An Advisor's Benign Intervention: Financial Advisors' Daily Digest

By SA Gil Weinreich :

Economists or financial academics are generally inclined to view things based on the prevailing theory in their fields, wherein one can derive logical conclusions from certain premises. That's why so much of academic theory is based on notions of efficiency - logic and efficiency go hand in hand. Wasting, for example, is uneconomic.

But financial advisors deal with real human beings; the business of financial advice is a people profession. That's why they see things differently, often more helpfully because their approach is more effective in dealing with real issues such as hard-wired feelings about risk. And sometimes less helpfully - such as in cases where an advisor buckles to a client's wishes even when detrimental to financial planning principle.

Adam Hoffman, CFA exemplifies the benign intermediation of a good advisor. An investor whose goals are met by, let's say, a standard 60-40 stock-bond portfolio cannot just set it and forget it, as he explains in his article about rebalancing - a practice unadvised investors often neglect:

The two main benefits of having a set of rebalancing rules for a portfolio is to maintain the desired risk exposure of the portfolio and to provide behavioral discipline for an investor. If we invested $100,000 in 2009 and did not rebalance, the value of the portfolio at the end of 2016 would be ~$228,500 with ~$175,000 in equities, or 77% of the portfolio. The lack of rebalancing has transformed a moderate portfolio to one that can generally be categorized as aggressive; the risk profile has greatly changed and is too aggressive for a moderate investor especially if there have been no changes to their objectives and constraints (time horizon, liquidity, taxes, etc.). In other terms, would a moderate investor want to go into 2008 with a portfolio that is nearly 80% in equities?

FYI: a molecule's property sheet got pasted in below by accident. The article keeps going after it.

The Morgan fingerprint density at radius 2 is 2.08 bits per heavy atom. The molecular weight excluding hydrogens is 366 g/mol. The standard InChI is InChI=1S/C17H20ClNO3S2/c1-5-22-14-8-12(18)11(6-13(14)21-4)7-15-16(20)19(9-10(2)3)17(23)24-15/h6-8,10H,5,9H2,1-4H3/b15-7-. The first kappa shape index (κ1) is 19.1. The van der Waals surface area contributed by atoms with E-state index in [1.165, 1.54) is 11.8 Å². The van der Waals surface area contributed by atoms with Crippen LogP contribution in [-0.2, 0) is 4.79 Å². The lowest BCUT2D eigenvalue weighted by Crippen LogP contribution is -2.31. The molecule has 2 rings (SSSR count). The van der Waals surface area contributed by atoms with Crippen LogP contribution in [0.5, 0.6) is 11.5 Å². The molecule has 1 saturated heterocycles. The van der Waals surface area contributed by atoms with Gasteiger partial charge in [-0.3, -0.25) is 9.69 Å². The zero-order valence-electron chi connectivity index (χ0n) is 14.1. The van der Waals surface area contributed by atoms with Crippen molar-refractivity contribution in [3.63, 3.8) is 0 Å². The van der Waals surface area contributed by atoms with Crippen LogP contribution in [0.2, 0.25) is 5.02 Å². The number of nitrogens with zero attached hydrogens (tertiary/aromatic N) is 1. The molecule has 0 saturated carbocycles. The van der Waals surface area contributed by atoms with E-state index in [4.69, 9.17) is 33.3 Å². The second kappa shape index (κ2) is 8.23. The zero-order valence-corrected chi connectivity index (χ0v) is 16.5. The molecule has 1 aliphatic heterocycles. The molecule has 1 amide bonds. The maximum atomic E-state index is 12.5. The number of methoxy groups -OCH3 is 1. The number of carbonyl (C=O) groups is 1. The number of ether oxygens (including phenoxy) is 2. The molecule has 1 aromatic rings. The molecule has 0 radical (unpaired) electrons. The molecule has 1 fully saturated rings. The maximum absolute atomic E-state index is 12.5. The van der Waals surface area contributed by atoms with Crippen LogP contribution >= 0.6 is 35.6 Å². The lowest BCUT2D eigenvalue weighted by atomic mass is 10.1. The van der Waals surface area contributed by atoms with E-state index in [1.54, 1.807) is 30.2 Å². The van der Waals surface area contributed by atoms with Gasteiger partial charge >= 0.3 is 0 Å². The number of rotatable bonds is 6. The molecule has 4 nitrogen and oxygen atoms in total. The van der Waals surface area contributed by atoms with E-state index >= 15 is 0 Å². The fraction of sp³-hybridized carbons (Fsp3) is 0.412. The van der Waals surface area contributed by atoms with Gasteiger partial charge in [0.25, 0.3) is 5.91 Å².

Hoffman's point is consistent with that of his debut article last week that investor's should focus on actions that they control, which may be the most important behavioral investing insight. While he discusses how rebalancing can influence returns, his main point is that it is a tool for managing risk, as demonstrated in the quote above.

It bears mentioning that money managers - especially in the value or smart beta camps - view regular rebalancing as an effective way to capture more of the value premiums through rule-based selling high and buying low.

Academics provide valuable insights, generally at the wholesale level. Advisors know how to retail them, customizing them for a client's particular needs. Focusing on things an investor can do to improve outcomes has the added advantage of diverting them from taking harmful actions - an ever-present temptation.

Let us know your thoughts in our comments section. Meanwhile, here are today's advisor-related links:

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The views and opinions expressed herein are the views and opinions of the author and do not necessarily reflect those of Nasdaq, Inc.

The views and opinions expressed herein are the views and opinions of the author and do not necessarily reflect those of Nasdaq, Inc.

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